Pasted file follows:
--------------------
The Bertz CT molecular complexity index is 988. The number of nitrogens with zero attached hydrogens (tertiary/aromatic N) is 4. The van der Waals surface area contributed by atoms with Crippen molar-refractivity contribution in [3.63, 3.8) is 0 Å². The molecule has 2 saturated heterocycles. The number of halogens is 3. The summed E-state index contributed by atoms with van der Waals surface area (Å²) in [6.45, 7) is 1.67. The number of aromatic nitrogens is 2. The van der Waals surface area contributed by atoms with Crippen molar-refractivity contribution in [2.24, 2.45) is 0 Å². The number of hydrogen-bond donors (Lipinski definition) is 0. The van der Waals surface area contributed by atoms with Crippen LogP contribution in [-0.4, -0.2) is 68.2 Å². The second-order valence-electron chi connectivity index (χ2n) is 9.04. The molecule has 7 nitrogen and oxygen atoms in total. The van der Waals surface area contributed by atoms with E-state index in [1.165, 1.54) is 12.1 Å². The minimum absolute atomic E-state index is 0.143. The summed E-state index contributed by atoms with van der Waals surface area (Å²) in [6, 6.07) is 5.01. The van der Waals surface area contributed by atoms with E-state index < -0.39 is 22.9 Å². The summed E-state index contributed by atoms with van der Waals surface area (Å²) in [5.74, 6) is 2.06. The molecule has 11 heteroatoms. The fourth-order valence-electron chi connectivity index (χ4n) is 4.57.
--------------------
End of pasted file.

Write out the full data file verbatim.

The Bertz CT molecular complexity index is 988. The number of nitrogens with zero attached hydrogens (tertiary/aromatic N) is 4. The van der Waals surface area contributed by atoms with Crippen molar-refractivity contribution in [3.63, 3.8) is 0 Å². The molecule has 2 saturated heterocycles. The number of halogens is 3. The summed E-state index contributed by atoms with van der Waals surface area (Å²) in [6.45, 7) is 1.67. The number of aromatic nitrogens is 2. The van der Waals surface area contributed by atoms with Crippen molar-refractivity contribution in [2.24, 2.45) is 0 Å². The number of hydrogen-bond donors (Lipinski definition) is 0. The van der Waals surface area contributed by atoms with Crippen LogP contribution in [-0.4, -0.2) is 68.2 Å². The second-order valence-electron chi connectivity index (χ2n) is 9.04. The molecule has 7 nitrogen and oxygen atoms in total. The van der Waals surface area contributed by atoms with E-state index in [1.165, 1.54) is 12.1 Å². The minimum absolute atomic E-state index is 0.143. The summed E-state index contributed by atoms with van der Waals surface area (Å²) in [6, 6.07) is 5.01. The van der Waals surface area contributed by atoms with E-state index < -0.39 is 22.9 Å². The summed E-state index contributed by atoms with van der Waals surface area (Å²) in [5.74, 6) is 2.06. The molecule has 11 heteroatoms. The fourth-order valence-electron chi connectivity index (χ4n) is 4.57.